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A new report highlights importance of keeping guns away from the polls; and Florida wants an investigation of a fund to help pay returning citizens' court fees and fines so they can vote.

Gov. Scott's First Big Challenge of New Term: A Legal Scandal

PHOTO: Gov. Rick Scott answers reporters' questions, and there are a lot of them, amid allegations of improper oversight of the Florida Department of Law Enforcement. Photo credit: Sara K. Brockmann, State of Florida/Wikimedia Commons.
PHOTO: Gov. Rick Scott answers reporters' questions, and there are a lot of them, amid allegations of improper oversight of the Florida Department of Law Enforcement. Photo credit: Sara K. Brockmann, State of Florida/Wikimedia Commons.
January 26, 2015

TALLAHASSEE, Fla. – Just months after being elected to a second term, Florida Gov. Rick Scott is embroiled in a controversy surrounding his handling of the Florida Department of Law Enforcement (FDLE).

A nonpartisan, government watchdog group, Integrity Florida, is asking for an investigation, claiming Scott improperly used the FDLE to do some political dirty work.

Integrity Florida's executive director, Dan Krassner, explains why the governor and his advisers are being accused of federal civil rights violations.

"Former Florida Department of Law Enforcement Commissioner Gerald Bailey alleged that Gov. Rick Scott and his top advisers conspired to falsely name Colleen Reilly, who was then acting Clerk of Courts in Orange County, the target of a criminal inquiry," Krassner explains.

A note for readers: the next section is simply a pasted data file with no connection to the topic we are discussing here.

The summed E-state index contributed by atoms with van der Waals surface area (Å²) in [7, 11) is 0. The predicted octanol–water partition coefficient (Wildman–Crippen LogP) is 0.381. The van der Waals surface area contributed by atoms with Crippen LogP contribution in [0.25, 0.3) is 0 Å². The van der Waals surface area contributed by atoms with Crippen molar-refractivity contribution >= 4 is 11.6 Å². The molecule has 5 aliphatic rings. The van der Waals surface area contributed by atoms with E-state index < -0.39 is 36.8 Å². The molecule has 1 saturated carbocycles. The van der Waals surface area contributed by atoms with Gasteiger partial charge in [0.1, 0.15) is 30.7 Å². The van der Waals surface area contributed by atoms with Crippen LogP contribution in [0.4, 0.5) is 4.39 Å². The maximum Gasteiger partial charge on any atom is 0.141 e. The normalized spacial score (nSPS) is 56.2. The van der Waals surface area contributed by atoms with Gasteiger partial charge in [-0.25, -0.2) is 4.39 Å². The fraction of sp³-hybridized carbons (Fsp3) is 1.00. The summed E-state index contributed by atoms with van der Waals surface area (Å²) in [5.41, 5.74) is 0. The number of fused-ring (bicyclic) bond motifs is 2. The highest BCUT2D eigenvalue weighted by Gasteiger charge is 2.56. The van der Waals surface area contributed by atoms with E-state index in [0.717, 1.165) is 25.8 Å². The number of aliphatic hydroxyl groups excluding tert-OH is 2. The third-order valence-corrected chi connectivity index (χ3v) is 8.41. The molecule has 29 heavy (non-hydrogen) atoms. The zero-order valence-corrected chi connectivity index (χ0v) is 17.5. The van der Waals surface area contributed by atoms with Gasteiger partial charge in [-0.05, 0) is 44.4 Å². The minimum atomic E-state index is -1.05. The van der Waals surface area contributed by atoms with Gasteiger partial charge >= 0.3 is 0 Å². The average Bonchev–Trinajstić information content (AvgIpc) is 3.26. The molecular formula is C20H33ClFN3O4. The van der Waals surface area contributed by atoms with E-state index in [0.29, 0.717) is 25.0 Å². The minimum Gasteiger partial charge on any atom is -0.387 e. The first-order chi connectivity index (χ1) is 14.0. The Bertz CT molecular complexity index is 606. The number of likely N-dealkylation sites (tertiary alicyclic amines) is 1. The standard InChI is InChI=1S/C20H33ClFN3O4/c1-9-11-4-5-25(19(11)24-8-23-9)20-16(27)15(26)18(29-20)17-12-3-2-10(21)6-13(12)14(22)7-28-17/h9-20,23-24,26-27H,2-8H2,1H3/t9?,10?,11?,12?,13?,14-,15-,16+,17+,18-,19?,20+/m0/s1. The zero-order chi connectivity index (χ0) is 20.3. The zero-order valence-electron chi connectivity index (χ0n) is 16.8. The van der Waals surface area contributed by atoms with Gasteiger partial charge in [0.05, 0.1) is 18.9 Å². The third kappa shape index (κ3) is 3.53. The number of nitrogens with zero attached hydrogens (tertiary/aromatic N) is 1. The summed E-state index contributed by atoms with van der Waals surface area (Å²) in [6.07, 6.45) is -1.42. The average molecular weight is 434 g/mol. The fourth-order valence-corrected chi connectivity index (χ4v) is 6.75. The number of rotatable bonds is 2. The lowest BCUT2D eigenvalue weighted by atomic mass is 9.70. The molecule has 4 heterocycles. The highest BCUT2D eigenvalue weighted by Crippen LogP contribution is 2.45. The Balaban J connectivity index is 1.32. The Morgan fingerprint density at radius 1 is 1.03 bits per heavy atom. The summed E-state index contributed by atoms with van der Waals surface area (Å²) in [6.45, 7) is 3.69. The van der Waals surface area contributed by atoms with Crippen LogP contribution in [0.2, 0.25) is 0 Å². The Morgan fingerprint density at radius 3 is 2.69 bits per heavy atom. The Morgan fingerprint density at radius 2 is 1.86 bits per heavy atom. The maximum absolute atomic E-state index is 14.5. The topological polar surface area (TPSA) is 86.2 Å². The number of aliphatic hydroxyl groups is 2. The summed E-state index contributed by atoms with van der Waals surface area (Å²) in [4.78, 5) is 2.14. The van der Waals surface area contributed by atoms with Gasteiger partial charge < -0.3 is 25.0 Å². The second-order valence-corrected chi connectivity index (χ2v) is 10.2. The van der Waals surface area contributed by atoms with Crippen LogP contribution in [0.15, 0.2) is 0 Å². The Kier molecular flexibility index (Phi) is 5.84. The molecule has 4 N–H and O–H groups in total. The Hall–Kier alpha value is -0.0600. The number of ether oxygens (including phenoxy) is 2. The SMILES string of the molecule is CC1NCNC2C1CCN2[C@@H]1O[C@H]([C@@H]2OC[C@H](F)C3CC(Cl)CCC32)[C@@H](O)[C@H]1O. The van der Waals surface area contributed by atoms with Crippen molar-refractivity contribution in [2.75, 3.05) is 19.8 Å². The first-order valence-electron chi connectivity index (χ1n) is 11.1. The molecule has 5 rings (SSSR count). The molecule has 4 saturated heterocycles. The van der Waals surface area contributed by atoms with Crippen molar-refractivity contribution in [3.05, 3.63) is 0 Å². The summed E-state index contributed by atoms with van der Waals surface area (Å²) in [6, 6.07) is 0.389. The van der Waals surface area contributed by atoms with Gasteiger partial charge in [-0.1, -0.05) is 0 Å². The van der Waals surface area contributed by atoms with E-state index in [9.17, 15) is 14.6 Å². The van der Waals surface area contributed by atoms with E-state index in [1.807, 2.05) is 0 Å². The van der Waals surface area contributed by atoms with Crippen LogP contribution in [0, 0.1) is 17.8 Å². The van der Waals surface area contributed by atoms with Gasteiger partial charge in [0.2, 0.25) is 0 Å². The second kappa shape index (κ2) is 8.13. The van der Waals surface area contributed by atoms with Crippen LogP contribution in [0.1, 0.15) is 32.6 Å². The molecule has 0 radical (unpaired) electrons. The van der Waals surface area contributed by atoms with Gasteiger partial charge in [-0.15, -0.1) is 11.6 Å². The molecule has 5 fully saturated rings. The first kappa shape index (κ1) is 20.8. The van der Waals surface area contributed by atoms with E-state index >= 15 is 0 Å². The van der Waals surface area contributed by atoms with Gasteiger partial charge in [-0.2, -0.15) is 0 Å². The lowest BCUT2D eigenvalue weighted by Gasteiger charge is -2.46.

Reilly had been in the spotlight after two prison inmates escaped in 2013 with forged papers allegedly from her office.

Scott responded "absolutely not" when asked if his office had conspired to make Reilly look bad, and has denied any wrongdoing.

Allegations of improper oversight of the state policing agency surfaced after Bailey, FDLE's longtime commissioner, was ousted last month.

Bailey has publicly called Scott a liar and says his December resignation wasn't voluntary, but political retribution for refusing to help fund-raise for the governor's reelection campaign last year.

The Florida Constitution requires an FDLE commissioner's removal be approved by the entire state cabinet, but Krassner says Scott acted on his own.

"A political agenda should never interfere with the authority and responsibility of FDLE to protect and serve the public trust,” Krassner stresses. “And Floridians deserve answers about whether Gov. Scott and his top aides attempted to abuse the authority of FDLE."

The State Attorney's office says it sees no need for a state level investigation, but Krassner says that doesn't rule out a federal probe.

Phil Latzman, Public News Service - FL